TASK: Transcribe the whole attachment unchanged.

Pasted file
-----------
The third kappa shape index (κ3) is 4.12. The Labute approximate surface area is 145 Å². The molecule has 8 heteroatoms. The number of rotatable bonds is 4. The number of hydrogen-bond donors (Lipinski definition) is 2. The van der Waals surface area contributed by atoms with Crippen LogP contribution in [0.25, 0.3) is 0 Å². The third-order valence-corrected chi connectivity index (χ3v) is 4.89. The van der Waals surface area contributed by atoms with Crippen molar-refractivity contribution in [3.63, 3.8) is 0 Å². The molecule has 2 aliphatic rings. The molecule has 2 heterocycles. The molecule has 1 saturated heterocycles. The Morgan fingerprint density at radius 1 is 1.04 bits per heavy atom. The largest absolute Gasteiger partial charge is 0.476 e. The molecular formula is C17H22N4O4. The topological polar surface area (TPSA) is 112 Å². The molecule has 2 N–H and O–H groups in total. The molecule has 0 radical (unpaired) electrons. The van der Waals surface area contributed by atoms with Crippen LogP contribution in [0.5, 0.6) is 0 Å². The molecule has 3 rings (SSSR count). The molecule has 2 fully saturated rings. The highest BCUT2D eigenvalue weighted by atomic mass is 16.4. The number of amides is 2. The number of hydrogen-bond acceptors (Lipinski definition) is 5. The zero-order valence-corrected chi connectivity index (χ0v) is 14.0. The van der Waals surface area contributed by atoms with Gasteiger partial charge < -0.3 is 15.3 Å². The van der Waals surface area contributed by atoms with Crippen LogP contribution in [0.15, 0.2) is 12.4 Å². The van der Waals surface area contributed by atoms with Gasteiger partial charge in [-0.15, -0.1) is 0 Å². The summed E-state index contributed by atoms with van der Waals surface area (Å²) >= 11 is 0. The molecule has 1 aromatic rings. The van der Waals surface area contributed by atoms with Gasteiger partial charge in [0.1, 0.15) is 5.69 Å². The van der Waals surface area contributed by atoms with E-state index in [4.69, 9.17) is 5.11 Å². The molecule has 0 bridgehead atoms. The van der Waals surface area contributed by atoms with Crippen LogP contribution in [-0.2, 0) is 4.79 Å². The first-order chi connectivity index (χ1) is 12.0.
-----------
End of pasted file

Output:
The third kappa shape index (κ3) is 4.12. The Labute approximate surface area is 145 Å². The molecule has 8 heteroatoms. The number of rotatable bonds is 4. The number of hydrogen-bond donors (Lipinski definition) is 2. The van der Waals surface area contributed by atoms with Crippen LogP contribution in [0.25, 0.3) is 0 Å². The third-order valence-corrected chi connectivity index (χ3v) is 4.89. The van der Waals surface area contributed by atoms with Crippen molar-refractivity contribution in [3.63, 3.8) is 0 Å². The molecule has 2 aliphatic rings. The molecule has 2 heterocycles. The molecule has 1 saturated heterocycles. The Morgan fingerprint density at radius 1 is 1.04 bits per heavy atom. The largest absolute Gasteiger partial charge is 0.476 e. The molecular formula is C17H22N4O4. The topological polar surface area (TPSA) is 112 Å². The molecule has 2 N–H and O–H groups in total. The molecule has 0 radical (unpaired) electrons. The van der Waals surface area contributed by atoms with Crippen LogP contribution in [0.5, 0.6) is 0 Å². The molecule has 3 rings (SSSR count). The molecule has 2 fully saturated rings. The highest BCUT2D eigenvalue weighted by atomic mass is 16.4. The number of amides is 2. The number of hydrogen-bond acceptors (Lipinski definition) is 5. The zero-order valence-corrected chi connectivity index (χ0v) is 14.0. The van der Waals surface area contributed by atoms with Gasteiger partial charge < -0.3 is 15.3 Å². The van der Waals surface area contributed by atoms with Crippen LogP contribution in [0.15, 0.2) is 12.4 Å². The van der Waals surface area contributed by atoms with Gasteiger partial charge in [-0.15, -0.1) is 0 Å². The summed E-state index contributed by atoms with van der Waals surface area (Å²) >= 11 is 0. The molecule has 1 aromatic rings. The van der Waals surface area contributed by atoms with Gasteiger partial charge in [0.1, 0.15) is 5.69 Å². The van der Waals surface area contributed by atoms with E-state index in [4.69, 9.17) is 5.11 Å². The molecule has 0 bridgehead atoms. The van der Waals surface area contributed by atoms with Crippen LogP contribution in [-0.2, 0) is 4.79 Å². The first-order chi connectivity index (χ1) is 12.0.